and harmonica, bare bones Bob singing like he was born to, making the song achingly personal and therefore classically universal. It makes you yearn for the day he'll actually make that rumored all-acoustic record of originals with Rick Rubin.

Together Through Life came out in 2009, and showed itself to be a worthy third part of a trilogy, though it may be the least important of the three, if you want to make comparisons, which, as Cervantes (and Kerouac) said, are odious. The Dead’s Robert Hunter collaborated with Dylan on the lyrics, which are good and don’t sound much different to me than other Dylan lyrics. The sound came out of Mexican border’s dusty streets and sported a jaunty style, with copious amounts of accordion, courtesy of Los Lobos' David Hidalgo. Again, classics pepper the record – “If You Ever Go to Houston,” “Beyond Here Lies Nothin,’” and the sprightly closer, “It’s All Good,” which is an upbeat-in-tempo counterpoint to Modern Times' “Ain’t Talkin.’” Dylan goes through a litany
of the world’s troubles, but answers them with the caustic, ironic jab at the current parlance, “But you know what they say, man, it’s all good.”

The last record he released in this amazing decade was a Christmas album of standards, Christmas From the Heart, the proceeds of which contributed
to a good cause, helping to feed hungry children in America. The recording itself was… odd, charming, unusual, downright strange – you can read a review here, but on subsequent listens, damn if it doesn’t grow on you. It’s Bob doing old Christmas songs with his excellent band and background singers, what can you say?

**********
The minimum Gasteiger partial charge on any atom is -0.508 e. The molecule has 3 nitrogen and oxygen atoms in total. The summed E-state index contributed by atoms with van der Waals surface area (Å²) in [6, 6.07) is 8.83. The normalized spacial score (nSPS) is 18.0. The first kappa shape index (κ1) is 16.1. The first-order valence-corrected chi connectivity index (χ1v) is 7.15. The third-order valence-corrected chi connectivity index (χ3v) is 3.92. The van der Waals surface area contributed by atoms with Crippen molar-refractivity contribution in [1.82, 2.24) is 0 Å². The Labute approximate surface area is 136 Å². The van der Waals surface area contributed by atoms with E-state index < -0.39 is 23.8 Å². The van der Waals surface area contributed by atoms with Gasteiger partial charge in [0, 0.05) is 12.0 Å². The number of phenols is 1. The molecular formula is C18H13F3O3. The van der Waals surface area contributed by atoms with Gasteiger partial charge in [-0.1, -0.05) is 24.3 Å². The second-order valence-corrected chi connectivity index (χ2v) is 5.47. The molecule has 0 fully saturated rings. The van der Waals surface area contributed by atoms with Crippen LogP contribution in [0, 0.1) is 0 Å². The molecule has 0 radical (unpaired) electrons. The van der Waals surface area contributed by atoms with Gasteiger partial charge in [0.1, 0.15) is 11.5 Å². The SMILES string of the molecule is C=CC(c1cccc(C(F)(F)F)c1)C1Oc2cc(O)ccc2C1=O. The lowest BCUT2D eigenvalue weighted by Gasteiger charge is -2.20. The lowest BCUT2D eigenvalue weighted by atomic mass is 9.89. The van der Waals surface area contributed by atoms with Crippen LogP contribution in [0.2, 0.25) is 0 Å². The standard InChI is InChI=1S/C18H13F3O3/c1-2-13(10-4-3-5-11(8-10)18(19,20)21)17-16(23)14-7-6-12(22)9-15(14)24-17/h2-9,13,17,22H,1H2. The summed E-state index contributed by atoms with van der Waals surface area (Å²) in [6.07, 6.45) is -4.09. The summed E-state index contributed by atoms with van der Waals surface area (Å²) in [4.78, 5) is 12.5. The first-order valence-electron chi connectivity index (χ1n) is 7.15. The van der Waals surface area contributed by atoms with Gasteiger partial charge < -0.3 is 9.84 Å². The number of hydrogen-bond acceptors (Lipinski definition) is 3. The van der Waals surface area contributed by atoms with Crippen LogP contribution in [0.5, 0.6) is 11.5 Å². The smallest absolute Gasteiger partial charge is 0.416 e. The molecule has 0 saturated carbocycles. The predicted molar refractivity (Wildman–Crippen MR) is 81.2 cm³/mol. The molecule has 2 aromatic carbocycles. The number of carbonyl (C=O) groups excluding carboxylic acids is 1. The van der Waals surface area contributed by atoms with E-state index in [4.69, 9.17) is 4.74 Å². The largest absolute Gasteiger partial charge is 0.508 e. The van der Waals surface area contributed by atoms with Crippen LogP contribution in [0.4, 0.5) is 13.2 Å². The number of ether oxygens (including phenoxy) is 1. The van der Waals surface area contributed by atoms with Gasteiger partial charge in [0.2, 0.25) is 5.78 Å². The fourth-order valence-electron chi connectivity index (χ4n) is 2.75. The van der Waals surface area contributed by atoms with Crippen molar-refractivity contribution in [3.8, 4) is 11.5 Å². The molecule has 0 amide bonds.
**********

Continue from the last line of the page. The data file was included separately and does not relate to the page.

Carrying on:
Near the end of this decade, Dylan also had drawings and paintings released in an ongoing exhibition, called The Drawn Blank Series (link here), an acclaimed radio show, and, oh yeah.. played about 100 live dates every year, continuing on his Never Ending Tour.

The next decade is coming, and bless him, it seems like he’s just getting started.
                                                                                                                                                                                                                                                        Will Brennan
HTML Comment Box is loading comments...